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Fernando de Rojas

Fernando de Rojas Fernando de Rojas[2†]

Fernando de Rojas (c. 1465/73 - April 1541) was a significant figure in Spanish literature, known for his sole surviving work, "La Celestina"[1†][2†]. Born in La Puebla de Montalbán, Toledo, Spain, he came from a family of Jewish descent[1†][2†]. He received a bachelor’s degree in law from the University of Salamanca[1†], marking the beginning of his professional journey.

Rojas’s contribution to Spanish literature is monumental, with “La Celestina” marking an important stage in the development of prose fiction in Spain and Europe[1†]. This extended prose drama in dialogue is considered either the last work of the Spanish Middle Ages or the first work of the Spanish Renaissance[1†][2†]. Despite its success during his lifetime, Rojas did not produce any other known literary works[1†][2†].

In addition to his literary pursuits, Rojas had a successful career in law and served as the mayor of Talavera de la Reina, where he spent the last three decades of his life[1†][2†].

This introduction provides a brief overview of Fernando de Rojas’s life and work. If you would like to know more about his early years, education, career development, achievements, or any other aspect of his life, please let me know.

Early Years and Education

Fernando de Rojas was born in La Puebla de Montalbán, Toledo, Spain, around 1465/73[2†]. He came from a family of Jewish descent[2†], a fact that would later influence his life and work. Despite the challenges faced by converso families under the shadow of the Inquisition[2†], Rojas’s family had been recognized as hidalgos for at least three generations[2†].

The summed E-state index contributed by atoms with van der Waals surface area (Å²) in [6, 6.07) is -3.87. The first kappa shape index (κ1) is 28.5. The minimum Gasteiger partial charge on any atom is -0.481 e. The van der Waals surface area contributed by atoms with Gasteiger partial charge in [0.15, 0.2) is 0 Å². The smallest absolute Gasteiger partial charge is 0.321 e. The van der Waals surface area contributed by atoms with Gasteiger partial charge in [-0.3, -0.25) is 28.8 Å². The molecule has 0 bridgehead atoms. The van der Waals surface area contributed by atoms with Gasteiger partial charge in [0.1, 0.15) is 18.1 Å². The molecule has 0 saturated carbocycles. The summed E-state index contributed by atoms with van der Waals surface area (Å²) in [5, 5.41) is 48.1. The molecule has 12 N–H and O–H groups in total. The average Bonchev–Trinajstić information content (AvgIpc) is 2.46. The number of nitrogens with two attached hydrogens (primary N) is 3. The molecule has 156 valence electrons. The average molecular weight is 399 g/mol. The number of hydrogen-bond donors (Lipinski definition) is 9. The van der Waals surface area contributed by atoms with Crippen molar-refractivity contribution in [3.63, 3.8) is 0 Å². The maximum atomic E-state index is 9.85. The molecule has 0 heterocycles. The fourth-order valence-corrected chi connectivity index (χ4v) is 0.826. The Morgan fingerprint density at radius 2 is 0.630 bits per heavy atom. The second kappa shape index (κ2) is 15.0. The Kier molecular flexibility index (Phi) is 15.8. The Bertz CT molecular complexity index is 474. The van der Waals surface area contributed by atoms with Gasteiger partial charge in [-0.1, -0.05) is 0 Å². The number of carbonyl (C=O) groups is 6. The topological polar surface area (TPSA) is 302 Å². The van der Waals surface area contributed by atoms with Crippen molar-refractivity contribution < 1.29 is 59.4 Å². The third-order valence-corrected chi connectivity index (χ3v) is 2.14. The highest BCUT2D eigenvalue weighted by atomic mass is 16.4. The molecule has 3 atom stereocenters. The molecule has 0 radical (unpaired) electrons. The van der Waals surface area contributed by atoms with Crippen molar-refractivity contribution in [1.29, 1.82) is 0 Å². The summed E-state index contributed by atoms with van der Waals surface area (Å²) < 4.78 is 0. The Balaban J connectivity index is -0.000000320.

Rojas’s educational journey led him to the University of Salamanca, where he studied law[2†][1†][2†]. He graduated with a bachelor’s degree in law around 1490[2†][1†][3†]. His time at the university was not only academically enriching but also creatively stimulating. It was during his student years that he began writing "La Celestina"[2†], a work that would later earn him a prominent place in Spanish literature.

After graduating, Rojas returned to his family home, only to find his relations under scrutiny from the Inquisition[2†]. Despite these challenges, Rojas managed to carve out a successful career for himself, practicing law and serving briefly as the lord mayor[2†][1†].

This period of Rojas’s life, marked by academic achievement and the beginnings of his literary career, laid the foundation for his future contributions to Spanish literature. His education and early experiences not only shaped his worldview but also influenced his writing, as evidenced in “La Celestina”.

Career Development and Achievements

Fernando de Rojas’s career was marked by his significant contributions to Spanish literature and his professional practice in law[1†][2†]. His literary career, though brief, had a profound impact on the development of prose fiction in Spain and Europe[1†][2†].

Rojas’s sole surviving work, “La Celestina” (originally titled “Tragicomedia de Calisto y Melibea”), was first published in 1499[1†][2†]. This extended prose drama in dialogue is considered either the last work of the Spanish Middle Ages or the first work of the Spanish Renaissance[1†][2†]. Despite its success during his lifetime, Rojas did not produce any other known literary works[1†][2†].

“La Celestina” has been variously described as a drama, a dramatic poem, a dialogued novel, a novel-drama, and as ‘ageneric’ – a genre entirely of its own[1†][2†]. It describes a love affair, with much bawdy and comic detail, before a tragic ending[1†][2†]. The scholar Dorothy Severin has written that it may be considered as either the last Spanish work of the Middle Ages or the first of the Renaissance[1†][2†].

In addition to his literary pursuits, Rojas had a successful career in law[1†][2†]. After graduating from the University of Salamanca, he practiced law and later served as the mayor of Talavera de la Reina[1†][2†]. He held this position for the last three decades of his life, despite difficulties with the Inquisition[1†][2†].

Rojas’s career, both as a writer and a lawyer, demonstrates his remarkable ability to excel in different fields. His enduring legacy in Spanish literature, coupled with his contributions to the legal profession, underscores the breadth of his achievements.

First Publication of His Main Works